Topic 1: Conservation of Biological Diversity


Biodiversity is central to sustainable forest management. All the different schemes for criteria and indicators consider it, and under international protocols, biodiversity has its own convention, the Convention on Biological Diversity. This Convention, which dates back to the United Nations Conference on Environment and Development in Rio de Janeiro in 1992, deals with the conservation of biological diversity, as might be expected, but also deals with the sustainable use of the components of biodiversity and fair and equitable sharing of any benefits gained from the use of genetic resources. The text of the Convention can be found at:

Maintaining the biological diversity of forests presents many challenges for forest managers. Biological diversity varies over time and space, and during the time that it takes a stand to grow, many different species will come and go. Some species require very specific habitat conditions that may only be present for a short period of time, others require large areas of relatively undisturbed habitat, and yet others specialize in using recently disturbed habitats. For example, pyrophilous beetles are beetles that specialize in utilizing recently burned areas. Examining the biodiversity in a forest at any given point in time provides only a snapshot of a complex and constantly changing ecosystem.

However, as will be shown in this topic, even the prospect of examining biodiversity is fraught with serious problems. There is nowhere on Earth where a complete inventory of all the species present has been conducted, although complete inventories of some taxonomic groups, such as birds, mammals and higher plants have been completed for many part of the world. Several different strategies have been taken to overcome this problem. The most common is to assess habitat (the flora), including both the composition and the structure, rather than the fauna. Plants are much easier to assess than fauna (animals, birds, insects, etc.) as they are static and to an increasing extent can be assessed by remote sensing techniques such as Lidar (see for a description of this technique).

Video Lectures

2.1.1 What is biodiversity?

2.1.2 The current status of biodiversity

2.1.3 Causes of species loss

2.1.4 International mechanisms to conserve biodiversity

2.1.5 How do we measure biodiversity?

2.1.6 Conservation of biological diversity in British Columbian forestry

2.1.7 Biodiversity indicators – an Australian case study


Textbook Reading:

  • Chapter 3 of the course textbook:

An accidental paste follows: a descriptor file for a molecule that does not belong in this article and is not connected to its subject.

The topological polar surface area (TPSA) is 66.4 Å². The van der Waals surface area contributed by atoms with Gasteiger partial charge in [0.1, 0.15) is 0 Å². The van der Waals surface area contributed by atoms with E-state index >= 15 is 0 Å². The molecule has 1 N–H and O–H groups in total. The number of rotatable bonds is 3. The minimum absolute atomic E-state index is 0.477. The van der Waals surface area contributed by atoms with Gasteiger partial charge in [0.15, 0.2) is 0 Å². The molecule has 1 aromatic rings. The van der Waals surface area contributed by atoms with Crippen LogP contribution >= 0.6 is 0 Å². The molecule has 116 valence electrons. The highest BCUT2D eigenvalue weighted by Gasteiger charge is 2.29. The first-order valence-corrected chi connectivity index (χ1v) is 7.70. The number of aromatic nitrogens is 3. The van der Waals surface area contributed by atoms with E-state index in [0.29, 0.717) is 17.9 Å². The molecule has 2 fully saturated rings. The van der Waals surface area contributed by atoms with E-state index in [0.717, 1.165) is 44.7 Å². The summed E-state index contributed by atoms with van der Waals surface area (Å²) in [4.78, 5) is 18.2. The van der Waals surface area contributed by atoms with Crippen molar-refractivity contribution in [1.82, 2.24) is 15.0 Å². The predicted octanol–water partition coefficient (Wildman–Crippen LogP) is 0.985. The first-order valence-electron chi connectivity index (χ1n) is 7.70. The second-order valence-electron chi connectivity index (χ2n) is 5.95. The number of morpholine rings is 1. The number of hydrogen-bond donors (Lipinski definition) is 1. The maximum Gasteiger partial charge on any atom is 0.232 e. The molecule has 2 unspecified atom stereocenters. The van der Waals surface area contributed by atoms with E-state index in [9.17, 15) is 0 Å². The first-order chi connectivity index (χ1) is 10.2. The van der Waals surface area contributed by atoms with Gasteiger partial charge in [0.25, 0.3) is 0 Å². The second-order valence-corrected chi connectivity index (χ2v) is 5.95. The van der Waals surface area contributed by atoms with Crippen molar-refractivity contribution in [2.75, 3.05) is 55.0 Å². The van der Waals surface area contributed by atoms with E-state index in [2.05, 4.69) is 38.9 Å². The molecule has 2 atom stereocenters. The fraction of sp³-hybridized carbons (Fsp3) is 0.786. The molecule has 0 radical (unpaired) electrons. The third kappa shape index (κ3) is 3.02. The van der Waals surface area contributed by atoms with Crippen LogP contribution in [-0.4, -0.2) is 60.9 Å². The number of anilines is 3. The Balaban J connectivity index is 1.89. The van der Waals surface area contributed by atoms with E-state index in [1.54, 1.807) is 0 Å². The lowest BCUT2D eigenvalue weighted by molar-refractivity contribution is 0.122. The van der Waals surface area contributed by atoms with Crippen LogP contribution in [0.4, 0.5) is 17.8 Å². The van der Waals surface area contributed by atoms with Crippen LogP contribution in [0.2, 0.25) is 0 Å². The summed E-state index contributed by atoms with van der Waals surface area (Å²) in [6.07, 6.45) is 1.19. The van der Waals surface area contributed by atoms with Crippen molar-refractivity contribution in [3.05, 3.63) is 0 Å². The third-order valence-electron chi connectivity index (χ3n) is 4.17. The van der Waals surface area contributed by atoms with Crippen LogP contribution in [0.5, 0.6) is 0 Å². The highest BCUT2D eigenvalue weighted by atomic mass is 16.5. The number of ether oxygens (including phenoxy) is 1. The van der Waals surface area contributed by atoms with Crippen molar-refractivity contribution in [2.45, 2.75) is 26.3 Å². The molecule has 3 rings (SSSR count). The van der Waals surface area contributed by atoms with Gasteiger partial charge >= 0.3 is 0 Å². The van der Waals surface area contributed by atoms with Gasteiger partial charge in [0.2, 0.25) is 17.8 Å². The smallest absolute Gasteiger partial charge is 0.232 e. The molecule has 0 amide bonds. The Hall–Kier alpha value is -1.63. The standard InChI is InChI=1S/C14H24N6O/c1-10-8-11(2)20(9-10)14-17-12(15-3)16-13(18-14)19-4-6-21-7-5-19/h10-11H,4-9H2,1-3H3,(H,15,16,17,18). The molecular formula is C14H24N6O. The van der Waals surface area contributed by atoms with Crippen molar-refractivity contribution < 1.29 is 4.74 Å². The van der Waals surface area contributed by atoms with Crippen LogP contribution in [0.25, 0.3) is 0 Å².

Innes, J., & Tikina, A. (Eds.). (2014). Sustainable forest management: From principles to practice. London: Earthscan Publications. ISBN: 1844077241

Further Reading:

This intended to point you towards some useful resources. There is not an expectation that you read all of these.

  • Bunnell, F.L., & Dunsworth, G.B. (Eds.) (2009). Forestry and biodiversity: Learning how to sustain biodiversity in managed forests. Vancouver: UBC Press. Retrieved from
  • D’Eon, R.G., Johnson, J.F., & Ferguson, E.A. (Eds.) (2000). Ecosystem management of forested landscapes. Directions and implementation. Vancouver: UBC Press. Retrieved from
  • Gardner, T. (2010). Monitoring forest biodiversity: Improving conservation through ecologically-responsible management. London: Earthscan. ISBN: 9781844076543
  • Grieser Johns, A. (1997). Timber production and biodiversity conservation in tropical rain forests. Cambridge: Cambridge University Press. Online ISBN: 9780511525827; Hardback ISBN:9780521572828; Paperback ISBN:9780521607629. Book DOI:
  • Hunter, M.L., & Schmiegelow, F.K.A. (2011). Wildlife, forests and forestry: Principles of managing forests for biological diversity (2nd). Boston: Prentice Hall. ISBN-13: 978-0-13-501432-5
  • Kettle, C.J., & Koh, L.P. (Eds.) (2014). Global forest fragmentation. Wallingford: CABI Publishing. ISBN-10: 1780644973; ISBN-13: 978-1780644974
  • Lindenmayer, D. (2009). Forest patter and ecological process: A synthesis of 25 years of research. Collingwood: CSIRO Publishing. ISBN: 9780643096608
  • Lindenmayer, D.B., Burton, P.J., & Franklin, J.F. (2008). Salvage logging and its ecological consequences. Washington, DC: Island Press. ISBN-10: 1597264032; ISBN-13: 978-1597264037
  • Lindenmayer, D.B., & Fischer, J. (2006). Habitat fragmentation and landscape change: An ecological and conservation synthesis. Washington, DC: Island Press. ISBN: 9781597260213; ISBN: 9781597266062
  • Lindenmayer, D.B., & Franklin, J.F. (2002). Conserving forest biodiversity: A comprehensive multiscaled approach. Washington, DC: Island Press. ISBN: 9781559639347; ISBN: 9781597268530
  • Villard, M.-A., & Jonson, B.G. (Eds.). (2009). Setting conservation targets for managed forest landscapes. Cambridge: Cambridge University Press. ISBN: 9780521700726
  • Voller, J., & Harrison, S. (Eds.). (1998). Conservation biology principles for forested landscapes. Vancouver: UBC Press. ISBN: 978-0774806299


Module II - Topic 1: Self-test

Quiz Description:

The following self-test quiz is designed to check your understanding of important learning concepts for this topic. The quiz contains ten multiple choice questions. There is no time limit for you to take the quiz and you may attempt to take it as many times as you like. After you click the Submit button, you will see your Grade, number of Correct Answers, your answers, and the Answer Key for each question.

Quiz Instructions:

While you are taking the quiz, we advise you not referring to any course materials. After you Submit your answers, you may self-reflect the missing points, review relevant contents as necessary, and retake the quiz again until you get the full points

Answer the following questions to see how well you have learnt in this topic: